Intending to buy a house is a big commitment. You're putting a lot of money down and you must expect having to make monthly payments each year to pay off loans. A home is an investment; one that can grow in value as you care for it. And in most cases when you're getting a loan the bank will want to know that you will be getting or already have insurance.
When shopping for homeowners insurance you should always know when the home was built, the age and current condition of the plumbing and electrical wiring, the materials used to build the home, the size of the property, and the location of the home. This is a lot of information but it is all very basic and easy to attain. You should call in home inspectors to assess the conditions of your property and to provide advice on what provisions should be made and what things are stable in their current state.
There are going to be things that raise rates on your home insurance policy. Houses with questionable construction and outdated substances like asbestos are at higher risk and therefore will cost more. So are rural homes without a nearby police or fire department. And homes in flood or storm zones require special packages for protection.
Things that lower your rates included newly updated homes with new wiring and electric work, stronger construction and fire-resistant materials, and homes with smoke alarms and security systems in place. Homes up to code or exceeding safety code regulations are cheaper to insure.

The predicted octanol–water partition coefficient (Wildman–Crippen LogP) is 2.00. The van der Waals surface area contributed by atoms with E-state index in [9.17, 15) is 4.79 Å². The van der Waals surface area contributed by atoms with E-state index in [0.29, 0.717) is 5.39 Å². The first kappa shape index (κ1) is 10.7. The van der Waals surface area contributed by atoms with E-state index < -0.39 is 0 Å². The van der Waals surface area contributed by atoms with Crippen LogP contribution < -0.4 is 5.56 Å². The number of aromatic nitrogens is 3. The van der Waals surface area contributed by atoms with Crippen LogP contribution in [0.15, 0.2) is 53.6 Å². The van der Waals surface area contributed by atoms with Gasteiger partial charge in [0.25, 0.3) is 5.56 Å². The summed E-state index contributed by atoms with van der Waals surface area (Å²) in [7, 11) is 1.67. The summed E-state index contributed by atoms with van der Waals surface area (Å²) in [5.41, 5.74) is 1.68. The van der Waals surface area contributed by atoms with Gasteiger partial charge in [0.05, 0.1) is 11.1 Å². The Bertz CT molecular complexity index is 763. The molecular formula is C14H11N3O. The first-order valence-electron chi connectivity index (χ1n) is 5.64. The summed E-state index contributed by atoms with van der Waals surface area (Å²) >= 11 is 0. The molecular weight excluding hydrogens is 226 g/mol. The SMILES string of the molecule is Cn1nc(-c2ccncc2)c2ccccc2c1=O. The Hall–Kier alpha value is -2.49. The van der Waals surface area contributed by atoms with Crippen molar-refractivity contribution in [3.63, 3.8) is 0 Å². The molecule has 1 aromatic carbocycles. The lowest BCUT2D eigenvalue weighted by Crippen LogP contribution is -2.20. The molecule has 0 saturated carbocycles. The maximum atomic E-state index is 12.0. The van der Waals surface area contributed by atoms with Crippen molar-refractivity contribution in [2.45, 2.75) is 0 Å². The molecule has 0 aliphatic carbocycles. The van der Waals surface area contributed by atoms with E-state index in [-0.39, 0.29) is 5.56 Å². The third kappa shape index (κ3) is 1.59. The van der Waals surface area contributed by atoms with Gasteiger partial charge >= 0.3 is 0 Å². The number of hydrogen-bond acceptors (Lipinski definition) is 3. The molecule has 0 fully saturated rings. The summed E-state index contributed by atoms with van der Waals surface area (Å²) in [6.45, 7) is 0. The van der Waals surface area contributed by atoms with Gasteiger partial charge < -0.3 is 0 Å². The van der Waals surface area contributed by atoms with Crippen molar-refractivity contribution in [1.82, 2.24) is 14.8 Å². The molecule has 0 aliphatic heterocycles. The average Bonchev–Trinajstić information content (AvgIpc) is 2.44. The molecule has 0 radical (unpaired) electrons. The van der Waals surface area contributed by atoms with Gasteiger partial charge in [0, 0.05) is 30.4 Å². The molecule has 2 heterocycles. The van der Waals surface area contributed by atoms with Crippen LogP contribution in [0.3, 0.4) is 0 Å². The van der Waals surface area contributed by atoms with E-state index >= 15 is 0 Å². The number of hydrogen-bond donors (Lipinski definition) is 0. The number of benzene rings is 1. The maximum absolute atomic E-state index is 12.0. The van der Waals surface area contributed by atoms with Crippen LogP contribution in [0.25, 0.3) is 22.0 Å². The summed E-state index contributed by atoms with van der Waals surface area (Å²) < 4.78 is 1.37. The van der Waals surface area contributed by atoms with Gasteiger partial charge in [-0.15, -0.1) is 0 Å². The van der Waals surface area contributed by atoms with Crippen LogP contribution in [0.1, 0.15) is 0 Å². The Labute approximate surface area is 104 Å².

You should take whatever information you know about your home to make an informed decision about how much coverage you need and what types of coverage are necessary. All homeowners should request that liability be included in the policy. This protects you against bodily injuries and property damage to others on your property or will pay for the tarnished property of neighbors. So if your tree falls and destroys your next door neighbor's pool you can file a claim to help pay. Your invitation to the BBQ may be rescinded but at least you're not paying for his new pool.
Deductibles will save you money when it's time to claim. A $500 deductible is when you might start seeing discounts. A lot of mortgage companies will limit you to around $1,000 though so don't take out too high a deductible. Always make sure that the limit you set yourself is something that you can afford on your own without support, or at least with as little support as possible. Essentially the point of the deductible is what you think you can pay yourself before the claims payments start coming from your home insurance company.
Use common sense and research to back up your decisions when shopping for the right company and policy.
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Article Added on Monday, April 29, 2013
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